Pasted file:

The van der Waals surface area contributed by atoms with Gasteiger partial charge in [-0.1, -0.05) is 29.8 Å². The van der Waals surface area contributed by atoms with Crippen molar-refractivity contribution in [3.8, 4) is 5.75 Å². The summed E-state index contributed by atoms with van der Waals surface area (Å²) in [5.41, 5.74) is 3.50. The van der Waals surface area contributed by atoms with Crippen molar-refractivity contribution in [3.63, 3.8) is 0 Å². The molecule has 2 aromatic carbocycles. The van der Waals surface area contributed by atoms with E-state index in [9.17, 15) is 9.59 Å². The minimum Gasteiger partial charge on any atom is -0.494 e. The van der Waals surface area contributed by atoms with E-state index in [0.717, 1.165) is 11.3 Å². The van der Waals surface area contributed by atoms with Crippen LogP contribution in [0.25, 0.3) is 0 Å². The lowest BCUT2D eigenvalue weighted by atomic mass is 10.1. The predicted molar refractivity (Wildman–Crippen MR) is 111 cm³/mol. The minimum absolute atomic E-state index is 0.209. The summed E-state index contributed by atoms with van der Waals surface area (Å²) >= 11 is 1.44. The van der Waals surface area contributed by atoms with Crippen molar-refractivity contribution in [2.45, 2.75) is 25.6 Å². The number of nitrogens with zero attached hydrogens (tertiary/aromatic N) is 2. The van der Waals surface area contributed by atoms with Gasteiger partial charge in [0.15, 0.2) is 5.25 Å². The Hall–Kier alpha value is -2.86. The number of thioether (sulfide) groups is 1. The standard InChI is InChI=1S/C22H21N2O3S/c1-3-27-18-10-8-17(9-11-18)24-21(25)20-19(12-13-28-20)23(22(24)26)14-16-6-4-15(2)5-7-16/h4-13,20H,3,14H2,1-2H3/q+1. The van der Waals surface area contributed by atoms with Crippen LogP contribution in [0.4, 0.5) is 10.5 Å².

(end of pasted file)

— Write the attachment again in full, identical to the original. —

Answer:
The van der Waals surface area contributed by atoms with Gasteiger partial charge in [-0.1, -0.05) is 29.8 Å². The van der Waals surface area contributed by atoms with Crippen molar-refractivity contribution in [3.8, 4) is 5.75 Å². The summed E-state index contributed by atoms with van der Waals surface area (Å²) in [5.41, 5.74) is 3.50. The van der Waals surface area contributed by atoms with Crippen molar-refractivity contribution in [3.63, 3.8) is 0 Å². The molecule has 2 aromatic carbocycles. The van der Waals surface area contributed by atoms with E-state index in [9.17, 15) is 9.59 Å². The minimum Gasteiger partial charge on any atom is -0.494 e. The van der Waals surface area contributed by atoms with E-state index in [0.717, 1.165) is 11.3 Å². The van der Waals surface area contributed by atoms with Crippen LogP contribution in [0.25, 0.3) is 0 Å². The lowest BCUT2D eigenvalue weighted by atomic mass is 10.1. The predicted molar refractivity (Wildman–Crippen MR) is 111 cm³/mol. The minimum absolute atomic E-state index is 0.209. The summed E-state index contributed by atoms with van der Waals surface area (Å²) >= 11 is 1.44. The van der Waals surface area contributed by atoms with Crippen molar-refractivity contribution in [2.45, 2.75) is 25.6 Å². The number of nitrogens with zero attached hydrogens (tertiary/aromatic N) is 2. The van der Waals surface area contributed by atoms with Gasteiger partial charge in [0.15, 0.2) is 5.25 Å². The Hall–Kier alpha value is -2.86. The number of thioether (sulfide) groups is 1. The standard InChI is InChI=1S/C22H21N2O3S/c1-3-27-18-10-8-17(9-11-18)24-21(25)20-19(12-13-28-20)23(22(24)26)14-16-6-4-15(2)5-7-16/h4-13,20H,3,14H2,1-2H3/q+1. The van der Waals surface area contributed by atoms with Crippen LogP contribution in [0.4, 0.5) is 10.5 Å².